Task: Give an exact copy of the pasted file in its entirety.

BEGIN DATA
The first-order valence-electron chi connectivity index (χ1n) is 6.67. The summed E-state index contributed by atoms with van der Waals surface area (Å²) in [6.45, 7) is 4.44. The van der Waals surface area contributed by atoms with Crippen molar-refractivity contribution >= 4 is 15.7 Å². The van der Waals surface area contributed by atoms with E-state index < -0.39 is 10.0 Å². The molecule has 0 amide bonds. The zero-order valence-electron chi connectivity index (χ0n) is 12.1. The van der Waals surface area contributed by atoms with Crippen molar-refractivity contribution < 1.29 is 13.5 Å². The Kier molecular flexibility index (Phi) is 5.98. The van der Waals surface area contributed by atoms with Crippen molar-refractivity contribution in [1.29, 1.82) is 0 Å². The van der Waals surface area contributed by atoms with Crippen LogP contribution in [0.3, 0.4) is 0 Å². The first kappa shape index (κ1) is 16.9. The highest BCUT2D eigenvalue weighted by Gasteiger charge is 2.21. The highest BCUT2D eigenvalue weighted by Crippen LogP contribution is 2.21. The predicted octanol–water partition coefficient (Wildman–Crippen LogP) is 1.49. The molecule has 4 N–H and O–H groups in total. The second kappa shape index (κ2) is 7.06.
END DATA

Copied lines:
The first-order valence-electron chi connectivity index (χ1n) is 6.67. The summed E-state index contributed by atoms with van der Waals surface area (Å²) in [6.45, 7) is 4.44. The van der Waals surface area contributed by atoms with Crippen molar-refractivity contribution >= 4 is 15.7 Å². The van der Waals surface area contributed by atoms with E-state index < -0.39 is 10.0 Å². The molecule has 0 amide bonds. The zero-order valence-electron chi connectivity index (χ0n) is 12.1. The van der Waals surface area contributed by atoms with Crippen molar-refractivity contribution < 1.29 is 13.5 Å². The Kier molecular flexibility index (Phi) is 5.98. The van der Waals surface area contributed by atoms with Crippen molar-refractivity contribution in [1.29, 1.82) is 0 Å². The van der Waals surface area contributed by atoms with Crippen LogP contribution in [0.3, 0.4) is 0 Å². The first kappa shape index (κ1) is 16.9. The highest BCUT2D eigenvalue weighted by Gasteiger charge is 2.21. The highest BCUT2D eigenvalue weighted by Crippen LogP contribution is 2.21. The predicted octanol–water partition coefficient (Wildman–Crippen LogP) is 1.49. The molecule has 4 N–H and O–H groups in total. The second kappa shape index (κ2) is 7.06.